An example of a response that may be affected by force and/or touch signals is a tactile feedback function. Tactile feedback, which is also sometimes referred to as touch feedback, force feedback, or haptic feedback, involves the production of touch pad movement in response to certain detected actions. For example, tactile feedback may be generated when the force sensors in the touch pad detect a finger press that has exceeded a given threshold. Hardware and, if desired, software such as firmware, operating system code, and application code, may be used in implementing force feedback arrangements. If desired, a tactile response may be generated independent of a particular button press or touch event. For example, a touch pad with force-feedback capabilities may be vibrated when an email is received or when a scheduled event has occurred. These types of use of touch pad tactile functions are sometimes referred to herein as force-feedback functions, tactile feedback functions, haptic feedback, etc.
A touch pad that includes touch sensors, force sensors, and/or force feedback capabilities may be implemented in a portable electronic device, an accessory, a cellular telephone, an embedded system, or any other suitable electronic equipment. For clarity, arrangements in which touch pads such as these are included in portable electronic devices are sometimes described herein as an example.
An illustrative portable device such as a portable computer that may include a touch pad is shown in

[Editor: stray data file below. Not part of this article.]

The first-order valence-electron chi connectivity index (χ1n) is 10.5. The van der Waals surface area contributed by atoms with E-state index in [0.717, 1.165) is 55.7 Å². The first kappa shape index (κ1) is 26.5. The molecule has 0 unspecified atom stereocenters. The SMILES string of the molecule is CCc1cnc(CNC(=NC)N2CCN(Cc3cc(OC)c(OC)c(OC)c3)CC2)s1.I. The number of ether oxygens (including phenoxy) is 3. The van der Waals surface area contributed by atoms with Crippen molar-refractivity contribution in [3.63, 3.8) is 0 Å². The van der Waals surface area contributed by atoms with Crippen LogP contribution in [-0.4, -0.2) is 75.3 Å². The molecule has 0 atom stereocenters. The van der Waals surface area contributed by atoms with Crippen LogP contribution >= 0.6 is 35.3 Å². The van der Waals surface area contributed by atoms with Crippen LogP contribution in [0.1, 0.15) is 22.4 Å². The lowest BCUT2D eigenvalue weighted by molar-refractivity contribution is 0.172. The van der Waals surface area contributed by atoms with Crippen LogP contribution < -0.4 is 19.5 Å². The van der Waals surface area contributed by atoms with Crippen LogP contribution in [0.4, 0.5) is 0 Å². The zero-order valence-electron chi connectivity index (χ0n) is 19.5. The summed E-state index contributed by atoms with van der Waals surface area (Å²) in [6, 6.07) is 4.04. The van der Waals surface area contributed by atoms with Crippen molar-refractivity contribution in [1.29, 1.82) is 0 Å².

Touch pad 20 may include a planar touch pad member containing a touch sensor. The touch sensor may be formed from an array of touch sensor structures (e.g., touch sensor capacitive electrodes). In general, the touch sensor structures in touch pad 20 may be implemented using any suitable touch-sensitive technology. Examples of touch sensors that may be used to provide touch pad 20 with touch sensing capabilities include capacitive touch sensors, touch sensors based on resistive sensing, surface acoustic wave touch sensors, and optical touch sensors. Illustrative configurations for touch pad 20 that are based on capacitive touch sensors are sometimes described herein as an example. This is, however, merely illustrative. Any suitable touch technology may be used to provide touch pad 20 with the ability to sense the position of a user's finger, stylus, or other external object.
The user's touch may be sensed when the external object is in direct contact with the surface of the touch pad or may be sensed when the external object is in close proximity to the surface (e.g., when a capacitive touch sensor detects that a user's finger of other object is within a few millimeters of the touch sensor surface). Events in which the touch sensor portion of the touch pad is controlled by the position of an external object are typically referred to as touch events, regardless of whether a touch signal was generated by direct contact between the external object and the touch pad or whether the touch signal was generated in response to a close proximity between the external object and the touch pad.
As shown in
The location of the user's finger(s) or other external object(s) in the X-Y plane of touch pad 20 can be sensed using the touch sensor of touch pad 20. Downwards and upwards motion along the Z-axis can be detected using force sensors. As shown in
In addition to touching touch pad member 24 at one or more locations, a user may generate button actuation events. Button actuation events involve press events in which a user presses downwards in direction 28 along the Z axis (see, e.g., coordinate system 22). Button actuation events also involve release events. In a release event, the user reduces the amount of downwards force that is being applied to touch pad member 24 and stops moving finger 26 in direction 28 (e.g., by lifting finger 26 upwards in direction 30).